We would be better served by envisioning a government with greater decentralized processing capacity running on a more continuous basis. Some form of strong cabinet government might satisfy this need, but there is no American tradition of strongly empowered cabinet secretaries thriving without the president's help. Perhaps, with our elevation of the Treasury secretary and Fed chairman in recent crises, we are inventing one on the fly, and perhaps we should not too quickly dismiss the merits of such a system. But unelected officials are at an inherent disadvantage in fashioning legitimate crisis responses: At any moment, the public can turn on them as fundamentally unrepresentative — as working for "them" rather than "us." In our political tradition, there will never be an effective rebuttal to such claims.

A response more firmly established in the American tradition would involve strengthening congressional committees, especially by restoring their powers to set agendas independently of the elected party leadership in each house. Leadership in the modern era allows longstanding committee work to shape each chamber's agenda only sporadically. What is needed to incentivize committees to engage in deep, forward-looking work — the kind of work that will allow government to govern effectively — is assurance that such efforts will not simply be kept on ice until some crisis makes them urgent, but that they can be converted into real, constructive changes beginning today.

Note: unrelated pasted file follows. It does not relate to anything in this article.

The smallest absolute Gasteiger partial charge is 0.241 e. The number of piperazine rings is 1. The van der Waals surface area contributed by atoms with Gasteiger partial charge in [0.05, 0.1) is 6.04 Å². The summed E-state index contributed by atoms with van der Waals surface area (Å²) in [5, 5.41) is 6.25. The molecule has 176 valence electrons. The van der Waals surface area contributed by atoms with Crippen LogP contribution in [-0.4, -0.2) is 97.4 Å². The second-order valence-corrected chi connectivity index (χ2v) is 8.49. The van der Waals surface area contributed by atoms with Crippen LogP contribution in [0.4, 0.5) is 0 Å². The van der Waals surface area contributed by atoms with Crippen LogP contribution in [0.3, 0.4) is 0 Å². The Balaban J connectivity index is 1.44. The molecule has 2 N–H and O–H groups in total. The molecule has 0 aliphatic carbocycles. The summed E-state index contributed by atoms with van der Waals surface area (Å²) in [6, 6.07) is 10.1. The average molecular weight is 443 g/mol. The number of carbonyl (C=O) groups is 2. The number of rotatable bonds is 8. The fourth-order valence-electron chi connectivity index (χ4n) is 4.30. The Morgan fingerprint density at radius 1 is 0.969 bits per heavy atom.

The remaining question, as always, is how we can get to there from here. After all, leadership dominance has only been consolidated during the current crisis as rank-and-file members have absented themselves from Washington and public committee work has nearly ceased.

The answer will require members themselves to insist that there is no substitute for representatives from around the nation deliberating together on matters of pressing public importance. Even during a crisis, the purpose of their convening is not merely to decide how much fuel to pump into some proven crisis-fighting machine, because no such machine exists. Every problem is different, and it is not self-evident which parts of a problem are susceptible to federal action. Bringing lawmakers together to deliberate — forcing them to engage with one another, to persuade those who do not already agree — will open up new ways of thinking about problems, often along with useful, innovative governing structures for dealing with them.

This point is especially urgent given the push by many well-meaning reformers to cope with the coronavirus pandemic by reducing Congress to a remote-voting body — no longer an "assembly" in any real sense, but a ratifier of bargains struck elsewhere by leadership. That model is, in many ways, a comfortable fit for what our 21st-century Congress has become. But this is the opposite of an endorsement.

Philip Wallach is a resident senior fellow in governance at the R Street Institute.